Varangian Guards and Their Traces in Istanbul: Runic Inscriptions in Hagia Sophia

Since its foundation in around 657 BC by the colonists of the city-state of Megara in Greece, the city of Constantinople was inhabited by people from different ethnicities and cultures. One of the most interesting inhabitants of the city could be worded as a group of “northern” mercenary soldiers who were later assigned as the personal guards of the Byzantine emperor. Several primary sources from the tenth and the eleventh centuries tell about their military and socio-political activities in the Byzantine empire in general and in Constantinople in particular. Although the Byzantine historians and chronicles regarded them as the “axe-bearing” barbarians who descended from the freezing regions of the northern countries, they also had an implicit—and sometimes explicit—admiration for these soldiers regarding their “unshakable courage” and “strong loyalty” to their patron, the Byzantine emperor.

The earliest records about the presence of the Varangian guards in the Byzantine army date back to the end of the ninth century. In this period, the Kievan Rus tribes, which crossed from Scandinavia to Northern Russia and then poured into the Dnieper region, established their first settlements north of the Black sea. Although they came into conflict with the Byzantines by besieging the city of Constantinople on two separate occasions, as time went by, these northern warriors also built political and merchandise ties with the Byzantines. As a result of growing political relationships, the Byzantines began to import a considerable number of Kievan Rus soldiers who were gradually employed as the personal bodyguards of the emperor.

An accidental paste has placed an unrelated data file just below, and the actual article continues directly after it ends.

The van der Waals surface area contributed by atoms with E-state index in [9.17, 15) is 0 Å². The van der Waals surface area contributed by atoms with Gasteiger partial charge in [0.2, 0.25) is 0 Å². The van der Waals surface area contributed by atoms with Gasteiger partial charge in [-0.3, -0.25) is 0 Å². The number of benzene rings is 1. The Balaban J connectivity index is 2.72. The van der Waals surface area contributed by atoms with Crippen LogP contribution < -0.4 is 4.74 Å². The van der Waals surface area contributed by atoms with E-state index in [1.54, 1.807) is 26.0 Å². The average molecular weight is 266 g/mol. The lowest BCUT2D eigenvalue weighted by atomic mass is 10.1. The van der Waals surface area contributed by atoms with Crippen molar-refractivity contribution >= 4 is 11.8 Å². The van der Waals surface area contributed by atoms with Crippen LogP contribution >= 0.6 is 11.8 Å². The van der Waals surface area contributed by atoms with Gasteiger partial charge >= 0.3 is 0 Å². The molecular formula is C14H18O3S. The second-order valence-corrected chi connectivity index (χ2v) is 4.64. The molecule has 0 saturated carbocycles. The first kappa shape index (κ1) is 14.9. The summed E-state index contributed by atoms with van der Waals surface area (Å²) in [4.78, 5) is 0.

The Varangian guards’ functions differed in times of war and in times of peace. It is possible to see in tenth and eleventh century Byzantine sources that these units were often used in campaigns against the Muslim political entities in the east. In a campaign season, since they were the most valuable and important military units in the Byzantine army, they intervened in a battle during the most critical moments. In times of peace, however, they stayed mostly in the capital and at other strategic points, serving as a police force to provide security.

The Varangian guards who were employed in Constantinople as security forces appear to have left their remarks in the city. Today it is possible to encounter the vestiges of their existence in the former Greek Orthodox Christian Patriarchal Cathedral, later an Ottoman imperial mosque and now a museum, Hagia Sophia. In Hagia Sophia, there are two partially readable inscriptions, written in runic form. The first one is called the Halfdan Inscription. Unfortunately, the inscription is so worn down that only a portion of the name can be clearly read. In her article, Elisabeth Svärdström deduced that the readable part “-ftan” must indicate the Nordic name “Halfdan”. She further noted that the remainder of the inscription is illegible, but it probably followed a common formula such as “X carved these runes.”